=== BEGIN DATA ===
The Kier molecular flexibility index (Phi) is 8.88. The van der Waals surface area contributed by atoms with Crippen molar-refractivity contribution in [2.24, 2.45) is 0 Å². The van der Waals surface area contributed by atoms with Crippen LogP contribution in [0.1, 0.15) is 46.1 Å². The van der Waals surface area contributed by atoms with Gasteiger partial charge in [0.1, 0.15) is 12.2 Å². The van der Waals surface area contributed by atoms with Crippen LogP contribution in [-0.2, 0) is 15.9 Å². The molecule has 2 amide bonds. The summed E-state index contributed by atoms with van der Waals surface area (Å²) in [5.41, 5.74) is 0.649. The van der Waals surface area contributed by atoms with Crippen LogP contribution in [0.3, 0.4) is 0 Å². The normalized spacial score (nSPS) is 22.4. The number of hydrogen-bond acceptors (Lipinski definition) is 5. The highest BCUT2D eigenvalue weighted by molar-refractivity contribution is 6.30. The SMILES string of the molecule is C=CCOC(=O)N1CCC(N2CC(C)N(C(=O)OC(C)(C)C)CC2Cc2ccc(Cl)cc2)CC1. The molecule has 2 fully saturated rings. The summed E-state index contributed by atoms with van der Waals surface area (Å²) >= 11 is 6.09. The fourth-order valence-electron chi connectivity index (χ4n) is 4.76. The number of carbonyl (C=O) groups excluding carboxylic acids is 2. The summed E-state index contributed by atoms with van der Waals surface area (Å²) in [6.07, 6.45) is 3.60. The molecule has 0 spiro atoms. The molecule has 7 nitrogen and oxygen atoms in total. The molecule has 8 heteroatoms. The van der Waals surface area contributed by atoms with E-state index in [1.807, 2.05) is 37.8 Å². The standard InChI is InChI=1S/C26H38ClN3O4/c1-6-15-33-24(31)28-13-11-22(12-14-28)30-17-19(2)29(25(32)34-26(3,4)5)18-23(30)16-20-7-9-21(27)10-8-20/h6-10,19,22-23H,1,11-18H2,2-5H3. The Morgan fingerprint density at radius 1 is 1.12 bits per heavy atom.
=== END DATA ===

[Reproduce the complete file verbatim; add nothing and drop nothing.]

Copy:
The Kier molecular flexibility index (Phi) is 8.88. The van der Waals surface area contributed by atoms with Crippen molar-refractivity contribution in [2.24, 2.45) is 0 Å². The van der Waals surface area contributed by atoms with Crippen LogP contribution in [0.1, 0.15) is 46.1 Å². The van der Waals surface area contributed by atoms with Gasteiger partial charge in [0.1, 0.15) is 12.2 Å². The van der Waals surface area contributed by atoms with Crippen LogP contribution in [-0.2, 0) is 15.9 Å². The molecule has 2 amide bonds. The summed E-state index contributed by atoms with van der Waals surface area (Å²) in [5.41, 5.74) is 0.649. The van der Waals surface area contributed by atoms with Crippen LogP contribution in [0.3, 0.4) is 0 Å². The normalized spacial score (nSPS) is 22.4. The number of hydrogen-bond acceptors (Lipinski definition) is 5. The highest BCUT2D eigenvalue weighted by molar-refractivity contribution is 6.30. The SMILES string of the molecule is C=CCOC(=O)N1CCC(N2CC(C)N(C(=O)OC(C)(C)C)CC2Cc2ccc(Cl)cc2)CC1. The molecule has 2 fully saturated rings. The summed E-state index contributed by atoms with van der Waals surface area (Å²) >= 11 is 6.09. The fourth-order valence-electron chi connectivity index (χ4n) is 4.76. The number of carbonyl (C=O) groups excluding carboxylic acids is 2. The summed E-state index contributed by atoms with van der Waals surface area (Å²) in [6.07, 6.45) is 3.60. The molecule has 0 spiro atoms. The molecule has 7 nitrogen and oxygen atoms in total. The molecule has 8 heteroatoms. The van der Waals surface area contributed by atoms with E-state index in [1.807, 2.05) is 37.8 Å². The standard InChI is InChI=1S/C26H38ClN3O4/c1-6-15-33-24(31)28-13-11-22(12-14-28)30-17-19(2)29(25(32)34-26(3,4)5)18-23(30)16-20-7-9-21(27)10-8-20/h6-10,19,22-23H,1,11-18H2,2-5H3. The Morgan fingerprint density at radius 1 is 1.12 bits per heavy atom.